Steve Biddulph talks about the relationship between mother and son

Is there a more intense, challenging and yet heart-warming relationship in our lives? Well, possibly mothers and daughters, but that’s a subject for another time.  When I wrote Raising Boys almost 25 years ago, I was aiming to solve one of the problems that most came along in my work with families in crisis or trouble – how to help mums and sons get along.

This month I am releasing a completely rewritten update of that classic book, because times have changed and there is just so much more helpful stuff coming out from researchers into boy psychology.  First of all, the news that boys brains really are much more vulnerable.  It starts in the womb, as the production of testosterone by the boys’ own body actually slows down his brain growth.  We don’t know why this is, but it means he is vulnerable for longer, well into his first year of life, to stress and anxiety (as well as nasty chemicals like pthalates in plastics, which has been linked to ADHD and other problems).  But the main message is that we need to take care of young parents, and mums especially, so they can relax, bond, and engage in that lovely dance of tenderness and comfort that helps a baby learn to regulate their emotions and grow the brain structures that determine a calm and happy level of mental heatlh.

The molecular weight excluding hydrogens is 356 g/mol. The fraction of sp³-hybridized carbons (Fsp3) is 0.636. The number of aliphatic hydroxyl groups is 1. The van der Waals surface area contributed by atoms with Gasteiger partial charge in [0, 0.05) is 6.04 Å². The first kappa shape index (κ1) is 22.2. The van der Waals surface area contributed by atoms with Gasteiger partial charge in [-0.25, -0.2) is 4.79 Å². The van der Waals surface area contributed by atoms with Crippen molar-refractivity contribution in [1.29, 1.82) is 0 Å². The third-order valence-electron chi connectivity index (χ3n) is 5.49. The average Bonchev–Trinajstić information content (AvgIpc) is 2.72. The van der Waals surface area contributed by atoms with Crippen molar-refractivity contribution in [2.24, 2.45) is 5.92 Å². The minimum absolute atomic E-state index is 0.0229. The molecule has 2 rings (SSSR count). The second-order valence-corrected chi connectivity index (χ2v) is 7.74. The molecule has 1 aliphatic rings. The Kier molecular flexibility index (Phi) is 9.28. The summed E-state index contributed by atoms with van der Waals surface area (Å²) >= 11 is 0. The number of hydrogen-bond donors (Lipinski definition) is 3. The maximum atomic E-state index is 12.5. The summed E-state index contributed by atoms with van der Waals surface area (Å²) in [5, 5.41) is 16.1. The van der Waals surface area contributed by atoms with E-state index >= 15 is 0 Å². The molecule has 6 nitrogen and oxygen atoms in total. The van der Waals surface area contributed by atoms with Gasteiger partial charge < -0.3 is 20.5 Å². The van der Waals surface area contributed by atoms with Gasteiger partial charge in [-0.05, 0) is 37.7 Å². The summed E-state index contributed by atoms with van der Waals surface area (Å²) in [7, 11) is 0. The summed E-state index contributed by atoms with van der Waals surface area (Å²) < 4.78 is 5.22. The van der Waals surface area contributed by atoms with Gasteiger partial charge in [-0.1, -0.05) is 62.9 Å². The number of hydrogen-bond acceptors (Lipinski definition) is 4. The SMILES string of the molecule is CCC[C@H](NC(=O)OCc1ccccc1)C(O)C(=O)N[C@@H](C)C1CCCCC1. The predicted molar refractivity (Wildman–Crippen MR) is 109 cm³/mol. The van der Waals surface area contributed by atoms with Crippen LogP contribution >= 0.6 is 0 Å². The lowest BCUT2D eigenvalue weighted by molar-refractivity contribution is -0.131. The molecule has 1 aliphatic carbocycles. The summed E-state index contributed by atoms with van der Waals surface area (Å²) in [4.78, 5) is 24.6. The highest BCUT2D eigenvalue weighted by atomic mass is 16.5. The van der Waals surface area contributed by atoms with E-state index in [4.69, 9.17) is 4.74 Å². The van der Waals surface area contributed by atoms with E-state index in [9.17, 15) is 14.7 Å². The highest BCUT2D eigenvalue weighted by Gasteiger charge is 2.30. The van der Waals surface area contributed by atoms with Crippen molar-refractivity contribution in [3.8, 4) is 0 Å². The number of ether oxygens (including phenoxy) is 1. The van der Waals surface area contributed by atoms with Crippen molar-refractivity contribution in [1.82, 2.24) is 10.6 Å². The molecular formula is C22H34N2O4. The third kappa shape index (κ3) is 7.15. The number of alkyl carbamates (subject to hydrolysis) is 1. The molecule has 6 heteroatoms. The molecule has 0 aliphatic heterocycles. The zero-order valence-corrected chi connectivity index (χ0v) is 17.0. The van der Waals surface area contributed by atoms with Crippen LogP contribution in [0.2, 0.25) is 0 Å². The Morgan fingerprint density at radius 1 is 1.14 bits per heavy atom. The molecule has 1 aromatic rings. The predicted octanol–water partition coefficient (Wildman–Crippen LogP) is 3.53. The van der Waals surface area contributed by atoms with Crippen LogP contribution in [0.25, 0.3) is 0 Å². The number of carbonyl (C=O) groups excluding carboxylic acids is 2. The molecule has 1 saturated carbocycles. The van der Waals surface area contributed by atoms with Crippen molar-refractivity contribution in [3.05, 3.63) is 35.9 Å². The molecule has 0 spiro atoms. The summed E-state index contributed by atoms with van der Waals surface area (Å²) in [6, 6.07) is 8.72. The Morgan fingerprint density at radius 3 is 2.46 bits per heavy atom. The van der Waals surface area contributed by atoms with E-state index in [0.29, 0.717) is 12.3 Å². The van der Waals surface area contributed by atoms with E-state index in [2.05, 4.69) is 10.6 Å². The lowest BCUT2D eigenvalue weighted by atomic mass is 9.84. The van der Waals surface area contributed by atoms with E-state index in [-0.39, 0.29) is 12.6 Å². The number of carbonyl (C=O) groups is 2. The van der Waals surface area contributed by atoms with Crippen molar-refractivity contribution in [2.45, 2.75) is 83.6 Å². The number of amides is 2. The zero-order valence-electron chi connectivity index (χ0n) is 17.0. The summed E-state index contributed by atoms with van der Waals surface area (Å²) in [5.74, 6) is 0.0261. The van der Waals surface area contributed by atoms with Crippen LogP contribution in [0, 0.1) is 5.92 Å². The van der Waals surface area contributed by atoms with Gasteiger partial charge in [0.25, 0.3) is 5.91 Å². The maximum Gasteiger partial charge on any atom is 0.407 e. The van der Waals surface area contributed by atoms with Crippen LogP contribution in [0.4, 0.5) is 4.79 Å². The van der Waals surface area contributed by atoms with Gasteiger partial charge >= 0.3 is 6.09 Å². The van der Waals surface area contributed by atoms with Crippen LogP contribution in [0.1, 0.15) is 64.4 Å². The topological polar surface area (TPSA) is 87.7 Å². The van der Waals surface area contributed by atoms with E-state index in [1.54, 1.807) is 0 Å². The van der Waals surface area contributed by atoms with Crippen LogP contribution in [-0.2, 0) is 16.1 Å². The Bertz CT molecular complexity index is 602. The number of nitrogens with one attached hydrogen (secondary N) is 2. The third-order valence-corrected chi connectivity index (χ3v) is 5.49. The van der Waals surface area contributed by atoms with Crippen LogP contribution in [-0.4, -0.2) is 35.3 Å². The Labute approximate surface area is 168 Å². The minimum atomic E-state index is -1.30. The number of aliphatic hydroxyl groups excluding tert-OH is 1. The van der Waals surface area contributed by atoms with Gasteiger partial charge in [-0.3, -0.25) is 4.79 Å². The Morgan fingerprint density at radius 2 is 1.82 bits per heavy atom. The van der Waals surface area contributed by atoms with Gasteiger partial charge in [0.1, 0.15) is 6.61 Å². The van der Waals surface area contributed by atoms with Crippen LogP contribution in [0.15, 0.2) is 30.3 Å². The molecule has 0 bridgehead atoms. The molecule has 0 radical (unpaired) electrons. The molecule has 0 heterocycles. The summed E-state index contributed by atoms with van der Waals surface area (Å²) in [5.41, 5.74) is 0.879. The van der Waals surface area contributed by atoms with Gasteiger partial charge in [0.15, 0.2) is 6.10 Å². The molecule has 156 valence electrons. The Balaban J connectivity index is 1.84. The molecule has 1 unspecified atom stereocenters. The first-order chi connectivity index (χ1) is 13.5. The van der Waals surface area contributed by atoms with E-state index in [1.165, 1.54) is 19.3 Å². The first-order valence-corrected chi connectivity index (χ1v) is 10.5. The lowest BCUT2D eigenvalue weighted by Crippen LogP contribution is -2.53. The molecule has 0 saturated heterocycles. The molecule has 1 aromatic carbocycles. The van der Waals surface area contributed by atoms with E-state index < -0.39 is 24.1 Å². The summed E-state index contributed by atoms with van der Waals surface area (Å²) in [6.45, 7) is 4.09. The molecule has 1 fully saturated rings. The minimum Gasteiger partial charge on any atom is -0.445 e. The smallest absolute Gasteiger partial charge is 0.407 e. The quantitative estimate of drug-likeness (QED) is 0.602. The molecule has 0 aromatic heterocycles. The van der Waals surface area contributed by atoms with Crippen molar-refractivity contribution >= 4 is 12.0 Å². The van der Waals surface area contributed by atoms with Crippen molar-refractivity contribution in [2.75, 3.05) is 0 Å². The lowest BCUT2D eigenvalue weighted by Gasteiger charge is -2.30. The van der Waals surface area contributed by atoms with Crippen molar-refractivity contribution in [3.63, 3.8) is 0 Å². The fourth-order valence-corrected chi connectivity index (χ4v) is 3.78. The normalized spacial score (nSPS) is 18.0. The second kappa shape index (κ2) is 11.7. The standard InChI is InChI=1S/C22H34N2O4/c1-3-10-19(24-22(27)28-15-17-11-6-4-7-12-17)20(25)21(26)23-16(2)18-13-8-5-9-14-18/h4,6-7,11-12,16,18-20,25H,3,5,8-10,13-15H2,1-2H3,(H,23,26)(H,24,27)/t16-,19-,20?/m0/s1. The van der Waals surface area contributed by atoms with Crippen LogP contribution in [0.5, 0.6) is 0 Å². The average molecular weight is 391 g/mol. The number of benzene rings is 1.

The Full On Fours is another stage – we knew about this – where most boys get very active about this age, but the science has moved on, and it looks like a very early beginning of being not just a toddler, but a BOY toddler.  Of course, every boy is different and so don’t let this be a prescription.  We talk in the book about how to respond to those energy levels, and not make your boy feel bad for being rambunctious. Human beings are very active creatures and we still need to allow for that.

The Emotional Eights are a new discovery from the Murdoch Institute. The actual brain changes at eight signal the Adrenarche, or pre-puberty shift in adrenal hormones, and your son may become very volatile and need help to understand his own inner turmoil.

And did I mention adolescence? Well, there’s lots about that too because there are a thousand different ways to be a boy. How to keep boys safe, happy, and loving and happy with the girls in their lives, so that they stay friends with their mothers long into adulthood.

What could create more happiness than to have that warmth when they are adult, and into our old age! A son who loves us back, and isn’t afraid to show it. What a Mother’s Day present.

More information on Raising Boys in the 21st Century can be found here >>